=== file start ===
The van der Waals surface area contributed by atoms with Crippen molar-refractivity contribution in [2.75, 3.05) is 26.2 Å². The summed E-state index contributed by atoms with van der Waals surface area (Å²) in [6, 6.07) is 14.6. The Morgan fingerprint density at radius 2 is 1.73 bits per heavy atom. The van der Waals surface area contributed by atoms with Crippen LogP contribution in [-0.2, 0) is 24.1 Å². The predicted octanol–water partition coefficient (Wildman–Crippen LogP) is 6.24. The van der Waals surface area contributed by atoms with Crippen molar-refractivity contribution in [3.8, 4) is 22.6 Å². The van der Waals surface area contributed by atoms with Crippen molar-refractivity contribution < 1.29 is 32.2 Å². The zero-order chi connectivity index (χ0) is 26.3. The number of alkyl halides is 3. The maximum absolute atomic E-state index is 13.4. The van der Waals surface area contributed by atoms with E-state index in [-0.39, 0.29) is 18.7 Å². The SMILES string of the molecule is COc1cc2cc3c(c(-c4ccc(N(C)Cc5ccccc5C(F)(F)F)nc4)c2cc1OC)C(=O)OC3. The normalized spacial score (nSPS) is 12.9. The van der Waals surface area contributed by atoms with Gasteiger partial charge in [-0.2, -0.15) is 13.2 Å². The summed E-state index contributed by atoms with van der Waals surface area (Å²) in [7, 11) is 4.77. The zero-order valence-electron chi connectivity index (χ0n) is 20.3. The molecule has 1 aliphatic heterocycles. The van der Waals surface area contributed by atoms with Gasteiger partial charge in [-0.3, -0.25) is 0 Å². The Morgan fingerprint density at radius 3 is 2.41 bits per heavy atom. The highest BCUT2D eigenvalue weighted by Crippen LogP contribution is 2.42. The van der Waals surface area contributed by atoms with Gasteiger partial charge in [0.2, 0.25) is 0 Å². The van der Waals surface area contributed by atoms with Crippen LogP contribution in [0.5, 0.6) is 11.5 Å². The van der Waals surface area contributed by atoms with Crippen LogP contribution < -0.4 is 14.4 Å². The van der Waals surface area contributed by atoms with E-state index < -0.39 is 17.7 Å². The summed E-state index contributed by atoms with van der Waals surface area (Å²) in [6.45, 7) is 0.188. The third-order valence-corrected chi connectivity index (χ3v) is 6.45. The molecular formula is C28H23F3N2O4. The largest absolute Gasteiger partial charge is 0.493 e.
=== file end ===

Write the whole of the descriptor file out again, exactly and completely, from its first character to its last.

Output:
The van der Waals surface area contributed by atoms with Crippen molar-refractivity contribution in [2.75, 3.05) is 26.2 Å². The summed E-state index contributed by atoms with van der Waals surface area (Å²) in [6, 6.07) is 14.6. The Morgan fingerprint density at radius 2 is 1.73 bits per heavy atom. The van der Waals surface area contributed by atoms with Crippen LogP contribution in [-0.2, 0) is 24.1 Å². The predicted octanol–water partition coefficient (Wildman–Crippen LogP) is 6.24. The van der Waals surface area contributed by atoms with Crippen molar-refractivity contribution in [3.8, 4) is 22.6 Å². The van der Waals surface area contributed by atoms with Crippen molar-refractivity contribution < 1.29 is 32.2 Å². The zero-order chi connectivity index (χ0) is 26.3. The number of alkyl halides is 3. The maximum absolute atomic E-state index is 13.4. The van der Waals surface area contributed by atoms with E-state index in [-0.39, 0.29) is 18.7 Å². The SMILES string of the molecule is COc1cc2cc3c(c(-c4ccc(N(C)Cc5ccccc5C(F)(F)F)nc4)c2cc1OC)C(=O)OC3. The normalized spacial score (nSPS) is 12.9. The van der Waals surface area contributed by atoms with Gasteiger partial charge in [-0.2, -0.15) is 13.2 Å². The summed E-state index contributed by atoms with van der Waals surface area (Å²) in [7, 11) is 4.77. The zero-order valence-electron chi connectivity index (χ0n) is 20.3. The molecule has 1 aliphatic heterocycles. The van der Waals surface area contributed by atoms with Gasteiger partial charge in [-0.3, -0.25) is 0 Å². The Morgan fingerprint density at radius 3 is 2.41 bits per heavy atom. The highest BCUT2D eigenvalue weighted by Crippen LogP contribution is 2.42. The van der Waals surface area contributed by atoms with Gasteiger partial charge in [0.2, 0.25) is 0 Å². The van der Waals surface area contributed by atoms with Crippen LogP contribution in [0.5, 0.6) is 11.5 Å². The van der Waals surface area contributed by atoms with Crippen LogP contribution < -0.4 is 14.4 Å². The van der Waals surface area contributed by atoms with E-state index < -0.39 is 17.7 Å². The summed E-state index contributed by atoms with van der Waals surface area (Å²) in [6.45, 7) is 0.188. The third-order valence-corrected chi connectivity index (χ3v) is 6.45. The molecular formula is C28H23F3N2O4. The largest absolute Gasteiger partial charge is 0.493 e.